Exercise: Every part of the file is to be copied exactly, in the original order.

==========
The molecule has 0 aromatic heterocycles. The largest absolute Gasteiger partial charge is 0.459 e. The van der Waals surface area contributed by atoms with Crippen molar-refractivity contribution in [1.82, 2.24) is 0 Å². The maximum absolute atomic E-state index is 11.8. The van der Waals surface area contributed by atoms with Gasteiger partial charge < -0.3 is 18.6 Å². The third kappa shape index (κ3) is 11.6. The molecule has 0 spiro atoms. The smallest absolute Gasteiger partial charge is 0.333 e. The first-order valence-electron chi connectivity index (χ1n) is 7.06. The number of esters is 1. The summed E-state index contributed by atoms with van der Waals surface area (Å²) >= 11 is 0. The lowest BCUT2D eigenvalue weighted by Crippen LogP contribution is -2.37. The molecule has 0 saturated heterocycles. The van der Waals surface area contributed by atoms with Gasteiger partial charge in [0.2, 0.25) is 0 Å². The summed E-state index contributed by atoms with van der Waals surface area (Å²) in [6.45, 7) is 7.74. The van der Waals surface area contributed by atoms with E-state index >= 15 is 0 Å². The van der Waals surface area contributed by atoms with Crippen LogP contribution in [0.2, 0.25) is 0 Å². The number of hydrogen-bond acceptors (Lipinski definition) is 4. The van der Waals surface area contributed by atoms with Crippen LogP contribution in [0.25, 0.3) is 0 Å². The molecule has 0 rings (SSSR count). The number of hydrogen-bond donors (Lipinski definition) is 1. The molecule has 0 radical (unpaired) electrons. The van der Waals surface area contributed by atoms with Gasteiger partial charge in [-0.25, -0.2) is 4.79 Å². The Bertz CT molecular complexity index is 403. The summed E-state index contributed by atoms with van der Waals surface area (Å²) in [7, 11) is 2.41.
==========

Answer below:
The molecule has 0 aromatic heterocycles. The largest absolute Gasteiger partial charge is 0.459 e. The van der Waals surface area contributed by atoms with Crippen molar-refractivity contribution in [1.82, 2.24) is 0 Å². The maximum absolute atomic E-state index is 11.8. The van der Waals surface area contributed by atoms with Gasteiger partial charge < -0.3 is 18.6 Å². The third kappa shape index (κ3) is 11.6. The molecule has 0 spiro atoms. The smallest absolute Gasteiger partial charge is 0.333 e. The first-order valence-electron chi connectivity index (χ1n) is 7.06. The number of esters is 1. The summed E-state index contributed by atoms with van der Waals surface area (Å²) >= 11 is 0. The lowest BCUT2D eigenvalue weighted by Crippen LogP contribution is -2.37. The molecule has 0 saturated heterocycles. The van der Waals surface area contributed by atoms with Gasteiger partial charge in [0.2, 0.25) is 0 Å². The summed E-state index contributed by atoms with van der Waals surface area (Å²) in [6.45, 7) is 7.74. The van der Waals surface area contributed by atoms with E-state index >= 15 is 0 Å². The van der Waals surface area contributed by atoms with Crippen LogP contribution in [0.2, 0.25) is 0 Å². The number of hydrogen-bond acceptors (Lipinski definition) is 4. The van der Waals surface area contributed by atoms with Crippen LogP contribution in [0.25, 0.3) is 0 Å². The molecule has 0 rings (SSSR count). The number of hydrogen-bond donors (Lipinski definition) is 1. The molecule has 0 radical (unpaired) electrons. The van der Waals surface area contributed by atoms with Gasteiger partial charge in [-0.25, -0.2) is 4.79 Å². The Bertz CT molecular complexity index is 403. The summed E-state index contributed by atoms with van der Waals surface area (Å²) in [7, 11) is 2.41.